[PyQt] PyQt 5.7, QSqlQueryModel.data() sub-classed override bug?

J Barchan jnbarchan at gmail.com
Thu May 10 11:31:01 BST 2018

On 9 May 2018 at 15:36, J Barchan <jnbarchan at gmail.com> wrote:

> On 9 May 2018 at 14:53, Ricardo Araoz <ricaraoz at gmail.com> wrote:
>> On 09/05/18 05:57, Phil Thompson wrote:
>>>>> def data(self, index: QtCore.QModelIndex, role=QtCore.Qt.DisplayRole)
>>>>>>> -> typing.Any:
>>>>>>>      was_enabled = sip.enableautoconversion(QtCore.QVariant, False)
>>>>>>>      value = super().data(index, role)
>>>>>>>      sip.enableautoconversion(QtCore.QVariant, was_enabled)
>>>>>>>      return value
>>>>  From your Python data() you call the C++ data(). This returns a
>>> QVariant to PyQt. With auto-conversion enabled this is converted to a
>>> Python value before being passed back to your Python data(). This loses the
>>> null information. Your Python data() then returns this value. The C++ code
>>> that invoked it requires a QVariant so (with auto-conversion enabled) PyQt
>>> first converts it back to a QVariant.
>>> The only way to keep the null information is to disable auto-conversion.
>>> This means that the object that your Python data() got back from calling
>>> the C++ data() is the QVariant (with intact null information). You then
>>> return this and it then makes its way back to the invoking C++.
>>> Phil
>>> _______________________________________________
>>> PyQt mailing list    PyQt at riverbankcomputing.com
>>> https://www.riverbankcomputing.com/mailman/listinfo/pyqt
>> Sorry to chime in but I also don't completely get it.
>> AFAIK the call to super() should return a reference to the parent class,
>> that is pyqt's QSqlQueryModel, not the C++ class. And in case there is a
>> reason for that (which I'm sure there is), is there a way to call the pyqt
>> parent class' data() method and not the c++ method?
>> Isn't there a way to call the pyqt method so that IT may call the c++
>> method and all would be nice? (I don't know, would "super(QSqlQueryModel,
>> self).data()" do the trick?)
>> In case there isn't, would there be a way to call the conversion method
>> pyqt's data() class uses and feed it the c++ data() results so that they
>> are properly converted in the same way it's done originally?
>> Because I understand Jonathan's concern that he wants a way to replicate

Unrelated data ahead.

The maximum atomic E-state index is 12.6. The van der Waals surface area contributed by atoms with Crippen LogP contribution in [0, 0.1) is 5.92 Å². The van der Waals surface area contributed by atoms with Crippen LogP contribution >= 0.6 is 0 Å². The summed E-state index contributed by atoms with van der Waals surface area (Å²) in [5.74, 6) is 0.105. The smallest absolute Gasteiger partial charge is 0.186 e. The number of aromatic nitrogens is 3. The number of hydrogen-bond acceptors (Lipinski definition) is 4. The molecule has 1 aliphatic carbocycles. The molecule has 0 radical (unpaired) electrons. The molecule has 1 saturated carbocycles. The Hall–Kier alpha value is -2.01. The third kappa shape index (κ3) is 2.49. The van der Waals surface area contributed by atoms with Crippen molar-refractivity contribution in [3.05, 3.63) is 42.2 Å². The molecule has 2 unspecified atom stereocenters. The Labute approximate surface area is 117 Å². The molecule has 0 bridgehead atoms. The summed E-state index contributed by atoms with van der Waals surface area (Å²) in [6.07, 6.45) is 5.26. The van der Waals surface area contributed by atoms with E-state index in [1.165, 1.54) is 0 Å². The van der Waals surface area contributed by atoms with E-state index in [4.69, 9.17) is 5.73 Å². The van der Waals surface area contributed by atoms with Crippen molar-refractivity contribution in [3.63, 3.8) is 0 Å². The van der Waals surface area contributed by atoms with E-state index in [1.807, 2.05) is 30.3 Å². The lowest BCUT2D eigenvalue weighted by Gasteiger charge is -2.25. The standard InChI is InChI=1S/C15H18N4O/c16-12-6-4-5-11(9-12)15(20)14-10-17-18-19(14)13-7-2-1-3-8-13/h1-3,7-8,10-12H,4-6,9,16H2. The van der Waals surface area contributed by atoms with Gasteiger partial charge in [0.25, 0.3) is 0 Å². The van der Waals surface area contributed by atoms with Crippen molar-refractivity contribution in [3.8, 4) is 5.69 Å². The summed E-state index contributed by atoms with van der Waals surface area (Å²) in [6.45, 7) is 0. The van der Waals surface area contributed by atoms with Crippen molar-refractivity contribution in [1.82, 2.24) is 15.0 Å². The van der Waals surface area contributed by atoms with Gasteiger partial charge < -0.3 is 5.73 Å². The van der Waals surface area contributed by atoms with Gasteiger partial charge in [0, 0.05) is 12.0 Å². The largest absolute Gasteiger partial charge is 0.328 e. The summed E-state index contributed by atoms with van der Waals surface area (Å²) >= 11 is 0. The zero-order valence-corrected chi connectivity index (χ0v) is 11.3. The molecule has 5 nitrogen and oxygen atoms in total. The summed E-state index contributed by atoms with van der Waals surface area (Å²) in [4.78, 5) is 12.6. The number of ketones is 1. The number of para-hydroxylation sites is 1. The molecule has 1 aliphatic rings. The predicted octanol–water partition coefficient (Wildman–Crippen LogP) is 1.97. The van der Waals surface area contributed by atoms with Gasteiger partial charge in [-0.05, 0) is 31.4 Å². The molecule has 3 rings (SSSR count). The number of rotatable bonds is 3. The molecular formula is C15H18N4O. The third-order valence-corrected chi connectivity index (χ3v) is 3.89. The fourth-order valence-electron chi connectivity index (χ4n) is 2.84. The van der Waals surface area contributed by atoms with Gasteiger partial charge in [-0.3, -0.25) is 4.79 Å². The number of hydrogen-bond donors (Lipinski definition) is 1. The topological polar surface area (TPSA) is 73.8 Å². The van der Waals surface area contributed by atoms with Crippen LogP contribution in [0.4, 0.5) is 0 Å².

>> what would be going on if he hadn't subclassed the method.
>> TIA
>> Ricardo
>> _______________________________________________
>> PyQt mailing list    PyQt at riverbankcomputing.com
>> https://www.riverbankcomputing.com/mailman/listinfo/pyqt
> ​Thanks for your moral support, Ricardo!  We shall see what Phil has to
> say, as only he can answer this.
> For my own part, ​having finally understood what was necessary, with great
> regret I am abandoning my whole PyQt sub-classing of this method and just
> having to manage without.  The outcome was that the *caller* code has to
> be changed to either execute .value() on every result (iff I do the
> sub-classing, which has to suppress the auto-conversion, and returns a
> QVariant), or not to do .value() (iff, say, I decide to get rid of my
> override at some point, and it returns native type).  The two are
> incompatible, and technically it is not possible to write calling code
> which works regardless of whether there is sub-classing going on.  I can
> see it's not PyQt/Phil's "fault", but that is very strange behaviour to
> accept in overriding a method, it would be expected to behave identically.
> I do not wish to carry that burden in my code, and/or have to change
> hundreds of callers in existing code.
> I'll keep an eye out in case Phil has something to say about your
> suggestions, as you guys understand much better than I.
> --
> Kindest,
> Jonathan

​Hi Phil,

Sorry, but I have one more related question about surprise behaviour.  I
will try to keep this as brief as possible.

Yesterday I came to understand why overriding, say, QSqlTableModel.data()
came to grief on database-NULL, because of the Python loss of distinction
on the QVariants representing ​"null" versus "default/invalid".  I would
get back the "default" value where I expected the "null" value.

In sorting my code out now in that light, I began to assume that
None) would effectively suffer from exactly the same problem, in the
opposite direction, i.e. it would set it to the "default" value not the
"null" one.  And so I would need to deal with too.

However, I find that, *whether I do or do not override* (in similar
fashion) QSqlTableModel.setData(index: QModelIndex, value: QVariant)  ​it
*does* set the value to database-NULL when called via .setData(index, None).

This surprises me, as I expected it to have the same QVariant conversion
issue over None as data(index) would.  Would you care to explain why this
does *not* appear to be the symmetrical problematic case?

Thank you in advance of your reply.

-------------- next part --------------
An HTML attachment was scrubbed...
URL: <https://www.riverbankcomputing.com/pipermail/pyqt/attachments/20180510/9a7f2810/attachment-0001.html>

More information about the PyQt mailing list